Online Livestream & In-Person Available
Patrons may choose to attend this event at the King Library or remotely via a livestreamed presentation. For those who prefer to view the event from home, please register for the virtual option. After registering, you will receive an email with instructions on how to view the presentation.
Mark Woods, a newspaper columnist from Jacksonville, Fla., tells the story behind his book, Lassoing the Sun: A Year in America’s National Parks. Shortly before the centennial of the National Park Service, Woods spent a year in our parks, starting with a January 1 sunrise in Maine and ending with a December 31 sunset in Hawaii. In between, Woods lost his mother — changing what started as a journalistic endeavor into something much more personal.
Many childhood summers, Mark Woods piled into a station wagon with his parents and two sisters and headed to America’s national parks. Mark’s most vivid childhood memories are set against a backdrop of mountains, woods, and fireflies in places like Redwood, Yosemite, and Grand Canyon national parks.
On the eve of turning fifty and a little burned-out, Mark decided to reconnect with the great outdoors. He’d spend a year visiting the national parks. He planned to take his mother to a park she’d not yet visited and to re-create his childhood trips with his wife and their iPad-generation daughter. But then the unthinkable happened: his mother was diagnosed with cancer, given just months to live. Mark had initially intended to write a book about the future of the national parks, but it grew into something more: a book about family, the parks, the legacies we inherit and the ones we leave behind.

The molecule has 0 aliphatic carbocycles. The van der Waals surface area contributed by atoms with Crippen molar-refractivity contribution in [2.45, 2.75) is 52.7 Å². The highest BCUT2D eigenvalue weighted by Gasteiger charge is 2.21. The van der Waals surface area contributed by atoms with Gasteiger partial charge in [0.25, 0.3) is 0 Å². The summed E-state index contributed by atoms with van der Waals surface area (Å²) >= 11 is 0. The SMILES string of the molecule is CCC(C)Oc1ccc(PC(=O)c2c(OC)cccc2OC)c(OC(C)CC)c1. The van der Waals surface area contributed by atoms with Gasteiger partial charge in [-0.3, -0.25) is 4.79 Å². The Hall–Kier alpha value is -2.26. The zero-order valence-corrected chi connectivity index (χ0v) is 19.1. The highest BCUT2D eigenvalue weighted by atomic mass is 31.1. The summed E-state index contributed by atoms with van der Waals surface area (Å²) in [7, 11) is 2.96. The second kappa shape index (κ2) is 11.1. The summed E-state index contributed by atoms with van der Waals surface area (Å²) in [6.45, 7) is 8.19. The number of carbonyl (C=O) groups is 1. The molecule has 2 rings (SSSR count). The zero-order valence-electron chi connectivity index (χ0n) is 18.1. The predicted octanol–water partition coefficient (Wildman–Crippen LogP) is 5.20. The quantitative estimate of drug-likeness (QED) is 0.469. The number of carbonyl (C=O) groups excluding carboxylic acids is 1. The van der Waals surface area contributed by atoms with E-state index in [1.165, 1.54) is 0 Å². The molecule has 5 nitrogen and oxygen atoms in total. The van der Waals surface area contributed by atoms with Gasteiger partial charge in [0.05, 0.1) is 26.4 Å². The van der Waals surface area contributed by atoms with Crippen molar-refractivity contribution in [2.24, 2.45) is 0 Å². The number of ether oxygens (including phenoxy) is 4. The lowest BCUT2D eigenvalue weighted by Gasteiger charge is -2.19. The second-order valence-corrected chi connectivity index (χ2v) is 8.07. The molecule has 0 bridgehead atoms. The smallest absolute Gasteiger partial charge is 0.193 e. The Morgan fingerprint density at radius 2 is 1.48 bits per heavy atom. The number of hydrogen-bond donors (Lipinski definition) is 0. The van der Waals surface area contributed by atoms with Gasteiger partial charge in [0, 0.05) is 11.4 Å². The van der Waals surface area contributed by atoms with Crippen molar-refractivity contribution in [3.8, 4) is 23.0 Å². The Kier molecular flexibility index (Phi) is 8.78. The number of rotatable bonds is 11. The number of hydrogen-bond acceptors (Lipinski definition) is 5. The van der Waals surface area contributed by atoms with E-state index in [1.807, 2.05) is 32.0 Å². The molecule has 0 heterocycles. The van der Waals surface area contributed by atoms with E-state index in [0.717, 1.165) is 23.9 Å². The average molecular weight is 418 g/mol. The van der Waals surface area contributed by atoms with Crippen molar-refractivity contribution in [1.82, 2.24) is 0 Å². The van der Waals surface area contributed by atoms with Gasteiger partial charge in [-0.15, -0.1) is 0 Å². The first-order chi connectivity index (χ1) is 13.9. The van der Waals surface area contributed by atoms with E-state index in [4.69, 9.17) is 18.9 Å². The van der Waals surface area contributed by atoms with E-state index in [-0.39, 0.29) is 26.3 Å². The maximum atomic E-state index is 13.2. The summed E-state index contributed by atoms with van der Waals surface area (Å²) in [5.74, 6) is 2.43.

Biography: Mark Woods is Metro columnist for the Florida Times-Union in Jacksonville, Fla. In 2011, he won the Eugene C. Pulliam Fellowship, an award given to one writer in the country each year. The fellowship allowed him to take a sabbatical and spend a year working on a project about the future of the national parks. During that year, Mark lost his mother, turning the project and a subsequent book into something much more personal. “Lassoing the Sun: A Year in America’s National Parks” came out in June 2016, shortly before the National Park Service centennial. It was awarded the Gold Medal for general non-fiction in the 2016 Florida Book Awards.
Florida Voices in generously supported by the Fred J. Brotherton Endowment for Literature, established at The Four Arts by the Fred J. Brotherton Charitable Foundation. Fred Brotherton, who died in 2003, was for many years a Benefactor of The Four Arts and a strong supporter of its programs. Florida Voices, featuring the state that was Mr. Brotherton’s winter home, serves as a continuing memorial to this much-respected member of The Four Arts.